Google Announces Chromebook Pixel, Takes Aim at Apple’s MacBook



Earlier today, Google announced it’s entry into the laptop market by launching Chromebook Pixel, it’s flagship Chrome OS-based laptop, which it says is for “power users who have embraced the cloud”.

It comes with a 12.85-inch touchscreen display with a 2560 x 1700 resolution that packs 239 ppi, which is the highest pixel density of any laptop screen on the market. MacBook Pro with Retina Display has a 227 ppi screen.

The Chromebook Pixel is powered by a 1.8GHz dual-core Intel Core i5 Processor, Intel HD Graphics 4000 and has 4G of RAM, two USB ports, mini display port, 2-in-1 card reader, and a 32GB SSD.

It weights 3.35lbs (1.52 kgs) and comes with a battery life of 5 hours according to Google.

Here’s what Google had to say about their new laptop:

Today we’re excited to announce our newest laptop—the Chromebook Pixel—which brings together the best in hardware, software and design to inspire the next generation of Chromebooks. With the Pixel, we set out to rethink all elements of a computer in order to design the best laptop possible, especially for power users who have fully embraced the cloud. The philosophy of Chrome has always been to minimize the “chrome” of the browser. In much the same way, the goal of the Pixel is to make the pixels disappear, giving people the best web experience.

Google is also giving away one terabyte of cloud storage for 3 years.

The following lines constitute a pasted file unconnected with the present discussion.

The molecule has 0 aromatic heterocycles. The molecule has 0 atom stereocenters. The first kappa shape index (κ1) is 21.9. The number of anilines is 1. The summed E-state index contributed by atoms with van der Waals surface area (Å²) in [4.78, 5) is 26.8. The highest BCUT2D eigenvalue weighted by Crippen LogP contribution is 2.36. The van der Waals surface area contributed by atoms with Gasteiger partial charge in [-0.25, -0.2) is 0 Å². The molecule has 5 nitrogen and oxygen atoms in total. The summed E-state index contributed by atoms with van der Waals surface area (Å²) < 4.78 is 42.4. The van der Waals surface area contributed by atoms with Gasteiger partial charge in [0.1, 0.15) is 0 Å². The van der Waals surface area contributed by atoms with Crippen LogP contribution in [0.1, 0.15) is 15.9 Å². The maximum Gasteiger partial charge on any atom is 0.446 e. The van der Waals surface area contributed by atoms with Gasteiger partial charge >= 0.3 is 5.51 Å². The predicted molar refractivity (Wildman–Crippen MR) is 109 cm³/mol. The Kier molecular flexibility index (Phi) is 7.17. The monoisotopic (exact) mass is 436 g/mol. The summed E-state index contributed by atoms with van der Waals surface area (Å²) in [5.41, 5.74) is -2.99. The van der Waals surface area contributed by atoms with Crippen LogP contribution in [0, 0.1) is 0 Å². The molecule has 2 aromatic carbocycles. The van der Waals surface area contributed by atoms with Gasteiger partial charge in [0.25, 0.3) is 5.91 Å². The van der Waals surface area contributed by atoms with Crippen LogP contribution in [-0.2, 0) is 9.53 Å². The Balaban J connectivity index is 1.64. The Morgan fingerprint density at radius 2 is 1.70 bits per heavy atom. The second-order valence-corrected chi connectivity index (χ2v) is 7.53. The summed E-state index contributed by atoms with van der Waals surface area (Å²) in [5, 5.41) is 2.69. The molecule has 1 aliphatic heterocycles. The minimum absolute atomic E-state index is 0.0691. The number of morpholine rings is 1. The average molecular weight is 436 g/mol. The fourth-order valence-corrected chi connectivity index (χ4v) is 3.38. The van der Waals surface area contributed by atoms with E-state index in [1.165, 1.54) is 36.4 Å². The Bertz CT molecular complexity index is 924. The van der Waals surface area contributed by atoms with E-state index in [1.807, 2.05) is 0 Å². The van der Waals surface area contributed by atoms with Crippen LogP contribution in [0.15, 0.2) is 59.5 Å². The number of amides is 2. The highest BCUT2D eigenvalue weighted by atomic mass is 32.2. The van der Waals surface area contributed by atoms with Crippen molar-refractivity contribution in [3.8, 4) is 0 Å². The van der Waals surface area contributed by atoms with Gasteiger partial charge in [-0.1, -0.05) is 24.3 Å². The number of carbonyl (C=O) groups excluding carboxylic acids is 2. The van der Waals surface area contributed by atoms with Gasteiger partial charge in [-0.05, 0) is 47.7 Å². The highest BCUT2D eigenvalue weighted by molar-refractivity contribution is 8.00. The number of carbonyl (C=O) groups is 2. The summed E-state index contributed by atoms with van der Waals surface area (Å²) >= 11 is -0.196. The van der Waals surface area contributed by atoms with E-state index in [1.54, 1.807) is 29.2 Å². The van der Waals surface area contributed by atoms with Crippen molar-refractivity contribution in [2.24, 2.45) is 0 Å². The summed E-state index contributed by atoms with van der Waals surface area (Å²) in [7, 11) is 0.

It is available in two flavors: the Chromebook Pixel with 32GB of SSD storage and Wi-Fi connectivity is available for $1299 and the with built-in LTE and a 64GB SSD is available for $1449.


The Wi-Fi version will start shipping next week and the LTE version will ship in the U.S. in April. You will be able to check them out at select Best Buy (U.S.) and Currys PC World (U.K.) store locations.

Will it give Apple’s MacBook and Windows based laptops a run for their money? Nathan Edwards of gadget recommendation site, The Wire Cutter, puts it aptly:

Maybe someday Chrome OS will really be enough of an operating system to replace Mac OS X or Windows on a productivity machine. But at $1,300, the Chromebook Pixel is just too much machine for the software. If you have the money to spend on the Pixel and you need the kind of hardware it’s packing, you have  so many other better options.

Via: Google

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